Moreover, the use of praeteritio in ‘non sine rumore’ (not without rumour) subtly plays on rumours that Sejanus prostituted himself sexually in order to gain power. The subtlety of the phrase reflects the scandalous nature of the allegations, further adding to the characterisation of Sejanus as underhand and deceitful. This combines with the connotations of cunning and manipulation in ‘devinxit’ (tie up) to once more characterise Sejanus as a dishonest exploiter, emphasising, particularly in tandem with the further connotations of secrecy in the vague phrase ‘variis artibus’ (various arts), his distinct lack of moral fibre – he is hardly an admirable leader. Furthermore, the deliberately balanced sentence structure in ‘obscurum adversum alios… uni incautum intectumque’ (reserved and hostile to others… unguarded and frank with him alone) brings out a strong sense of contrast, laying emphasis on the change in Tiberius’s behaviour when around Sejanus and once more highlighting his skill as a manipulator. This contrast is further extended by the juxtaposition of ‘alios’ (others) with ‘sibi’ (with him), adding to the characterisation of Sejanus as a both highly capable and underhand manipulator. By extension, Tacitus clearly portrays Tiberius as being at the mercy of Sejanus’s manipulations, subverting his senior position and characterising him as an ultimately weak, gullible figure. The double use of variatio here (‘obscurum adversum’, ‘incautum intectumque’) also heightens the sense of contrast, laying emphasis on the strength of each of the conflicting behaviours, whilst the manipulative connotations of ‘sollertia’ (ingenuity) again portray Sejanus as a sly, deceptive character. Indeed, Tacitus’s relentless focus on the negative in ‘non tam’ (not just) continues to emphasise Sejanus’s negative characteristics, combining with the reference to divine anger in ‘deum’ (gods) to portray him as ultimately doomed and fated to fall.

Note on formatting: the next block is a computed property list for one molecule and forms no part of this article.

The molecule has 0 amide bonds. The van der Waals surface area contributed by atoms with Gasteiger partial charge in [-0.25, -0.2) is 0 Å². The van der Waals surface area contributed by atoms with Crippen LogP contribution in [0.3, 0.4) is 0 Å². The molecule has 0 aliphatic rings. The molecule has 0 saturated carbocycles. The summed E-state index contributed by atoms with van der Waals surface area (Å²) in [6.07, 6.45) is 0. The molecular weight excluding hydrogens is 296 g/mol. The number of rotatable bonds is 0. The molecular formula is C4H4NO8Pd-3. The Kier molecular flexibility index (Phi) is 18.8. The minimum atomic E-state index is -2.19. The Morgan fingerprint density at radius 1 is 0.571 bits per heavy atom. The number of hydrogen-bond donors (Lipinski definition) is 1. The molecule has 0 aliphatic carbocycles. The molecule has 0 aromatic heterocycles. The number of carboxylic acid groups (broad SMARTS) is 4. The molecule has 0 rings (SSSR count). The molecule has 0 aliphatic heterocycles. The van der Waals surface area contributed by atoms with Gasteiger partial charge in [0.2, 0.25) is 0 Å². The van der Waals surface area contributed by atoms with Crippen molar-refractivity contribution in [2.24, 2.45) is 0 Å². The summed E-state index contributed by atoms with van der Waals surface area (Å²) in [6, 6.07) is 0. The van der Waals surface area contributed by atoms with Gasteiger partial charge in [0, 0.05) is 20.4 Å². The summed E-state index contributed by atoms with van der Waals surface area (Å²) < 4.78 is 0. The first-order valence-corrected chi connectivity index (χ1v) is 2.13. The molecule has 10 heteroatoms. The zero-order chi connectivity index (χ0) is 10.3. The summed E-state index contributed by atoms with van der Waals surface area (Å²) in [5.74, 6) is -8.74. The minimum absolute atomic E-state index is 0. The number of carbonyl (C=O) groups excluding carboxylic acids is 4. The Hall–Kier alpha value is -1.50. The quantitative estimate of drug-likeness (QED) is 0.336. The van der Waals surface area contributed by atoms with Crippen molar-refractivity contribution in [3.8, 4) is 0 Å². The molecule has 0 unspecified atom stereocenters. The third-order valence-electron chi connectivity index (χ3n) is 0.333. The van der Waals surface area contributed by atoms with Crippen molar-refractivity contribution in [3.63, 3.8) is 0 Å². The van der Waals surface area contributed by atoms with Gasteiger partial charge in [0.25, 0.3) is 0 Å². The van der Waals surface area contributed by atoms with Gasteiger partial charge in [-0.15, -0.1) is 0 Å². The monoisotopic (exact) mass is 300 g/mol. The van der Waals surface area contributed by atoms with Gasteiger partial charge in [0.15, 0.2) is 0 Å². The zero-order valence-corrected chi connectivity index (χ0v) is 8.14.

Furthermore, Tacitus’s use of synchosis in ‘sui obtegens… alios criminatur’ (concealing for himself… an accuser against others) provides a strong sense of balance, bringing out the contrast in his behaviour to effectively highlight his hypocrisy – concealing his own crimes, he readily accuses others of similar ones. The continued use of synchosis in ‘palam… pudor… intus… libido’ (openly… modesty… inwardly… lust) again brings out a powerful contrast between Sejanus’s outward behaviour and his inward intention, once again characterising him as a highly deceptive, manipulative figure. This also demonstrates his ability to alter his personality to suit the situation, characterising him as a highly effective and skilled manipulator – he is rarely, if ever, genuine, underlining the fact that his apparently good qualities in fact conceal his pervasive self-interest. The toxic connotations of ‘noxiae’ (harmful) emphasise this underlying malevolence, characterising Sejanus as a quietly destructive, corrupting influence.